Douglas McCombs has spent a lot of his profession crafting shapes within the shadows of his music, even on tasks the place he’s been a frontrunner. Because the longtime bassist of Tortoise and Eleventh Dream Day, in addition to the face of his rotating-collaborator car Brokeback and one-third of his new trio Black Duck alongside Charles Rumback and Bill MacKay, the bassist and guitarist makes a speciality of pulling elementary strings whereas usually lingering outdoors the foreground. On his first solo album below his personal title, VMAK<KOMBZ<<<DUGLAS<<6NDR7>>> (its busy title was pulled from considered one of McCombs’ many worldwide visas), he steps into that foreground with a wayward instrumental expedition that sacrifices not one of the string-pulling.
VMAK doesn’t fall into any typical solo-debut buckets. It’s no grand, renewed assertion of objective, nor a stripped-down, personally revealing dispatch from the guts. It doesn’t sound painstakingly composed; it’s utterly instrumental with a fair proportion of improvisation; and it options pals who’ve collaborated lots with McCombs through the years, together with Sam Prekop of The Sea and Cake (for whom McCombs has toured as bassist) and James Elkington. In its spontaneous spirit, if not all the time its sound, VMAK slots comfortably alongside most of McCombs’ catalog.
The place VMAK stands aside is in the way it isolates and magnifies McCombs, who principally sticks to steer guitar right here. He steps into this function like a head chef with the entire kitchen to himself, desirous to mess around and experiment, but in addition to refine. VMAK is three tracks lengthy—the primary and final account for over 30 of the album’s 34 minutes—however feels extra like 5 – 6 distinct concepts. He cooks up one thing candy, one thing bitter, one thing bland however curious. The purpose isn’t to be immediately, familiarly appetizing, however McCombs makes certain to incorporate a few instantly scrumptious bites in between the much less savory, just-trying-stuff ones.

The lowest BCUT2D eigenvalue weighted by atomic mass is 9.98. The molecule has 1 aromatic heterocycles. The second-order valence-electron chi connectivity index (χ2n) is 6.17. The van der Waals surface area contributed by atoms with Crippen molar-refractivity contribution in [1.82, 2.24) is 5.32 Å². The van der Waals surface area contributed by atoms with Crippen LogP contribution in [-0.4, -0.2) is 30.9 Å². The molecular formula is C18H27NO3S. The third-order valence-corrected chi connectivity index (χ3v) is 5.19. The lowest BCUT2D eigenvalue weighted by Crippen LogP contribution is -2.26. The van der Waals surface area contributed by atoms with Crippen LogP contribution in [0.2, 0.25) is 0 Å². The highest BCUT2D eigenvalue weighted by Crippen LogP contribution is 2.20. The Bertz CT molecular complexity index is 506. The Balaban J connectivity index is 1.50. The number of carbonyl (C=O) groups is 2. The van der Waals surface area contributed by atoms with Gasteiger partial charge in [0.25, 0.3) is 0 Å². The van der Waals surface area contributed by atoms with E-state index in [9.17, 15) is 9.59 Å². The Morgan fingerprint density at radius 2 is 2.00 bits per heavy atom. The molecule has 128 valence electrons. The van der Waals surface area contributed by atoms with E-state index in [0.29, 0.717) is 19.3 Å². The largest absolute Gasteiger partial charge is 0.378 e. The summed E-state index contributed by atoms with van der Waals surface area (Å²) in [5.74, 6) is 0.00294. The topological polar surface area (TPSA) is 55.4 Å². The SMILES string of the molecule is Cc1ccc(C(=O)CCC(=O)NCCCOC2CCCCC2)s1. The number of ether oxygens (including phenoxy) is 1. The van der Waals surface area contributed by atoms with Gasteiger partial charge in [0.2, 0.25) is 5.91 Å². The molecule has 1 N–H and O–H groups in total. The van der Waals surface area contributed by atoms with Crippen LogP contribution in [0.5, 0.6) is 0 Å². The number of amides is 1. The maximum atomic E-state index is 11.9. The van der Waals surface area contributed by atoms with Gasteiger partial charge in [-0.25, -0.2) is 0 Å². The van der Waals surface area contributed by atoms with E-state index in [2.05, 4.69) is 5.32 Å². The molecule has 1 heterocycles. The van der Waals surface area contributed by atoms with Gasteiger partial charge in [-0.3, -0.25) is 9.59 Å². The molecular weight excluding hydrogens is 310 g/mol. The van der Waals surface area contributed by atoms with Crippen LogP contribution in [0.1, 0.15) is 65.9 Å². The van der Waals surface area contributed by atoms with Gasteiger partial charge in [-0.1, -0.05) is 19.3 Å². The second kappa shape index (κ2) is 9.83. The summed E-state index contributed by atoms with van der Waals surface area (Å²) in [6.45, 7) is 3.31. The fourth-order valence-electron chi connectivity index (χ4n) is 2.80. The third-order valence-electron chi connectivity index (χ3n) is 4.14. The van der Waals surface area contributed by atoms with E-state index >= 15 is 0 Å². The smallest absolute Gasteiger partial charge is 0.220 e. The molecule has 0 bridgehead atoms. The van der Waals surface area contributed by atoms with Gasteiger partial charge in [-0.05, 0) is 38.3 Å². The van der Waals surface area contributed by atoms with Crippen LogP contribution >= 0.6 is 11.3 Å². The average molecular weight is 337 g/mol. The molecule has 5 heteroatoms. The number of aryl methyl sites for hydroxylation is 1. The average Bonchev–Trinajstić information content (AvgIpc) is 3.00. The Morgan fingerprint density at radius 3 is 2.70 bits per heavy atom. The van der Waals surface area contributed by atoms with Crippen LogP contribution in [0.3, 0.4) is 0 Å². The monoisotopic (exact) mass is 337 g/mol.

Like several courteous host, McCombs provides truthful warning with the very first notes on his electrical. He barges into opener “Two to Coolness” with a distorted belch of guitar squall, and away we go. There’s some deliberate humor to his greeting, but you image him performing it stone-faced; for McCombs, heedlessness within the inventive course of might be the spice of life. He blends the noise into some impressed ambling that finds area between a Eighties cop drama and a peaceable solo writing session in an empty storage. As Prekop and Calexico’s John Convertino—on modular sequencer and drums, respectively—be a part of for some staggered, lurching tip-toes over the melodic closing jiffy, the observe’s tone completes a full about-face. McCombs’ love for distractions and pivots then finds a recent outlet within the quick and candy, morning-dew acoustic guitar solo of the second observe, “Inexperienced Crown’s Step,” which strolls with light confidence and little predictability to its route.
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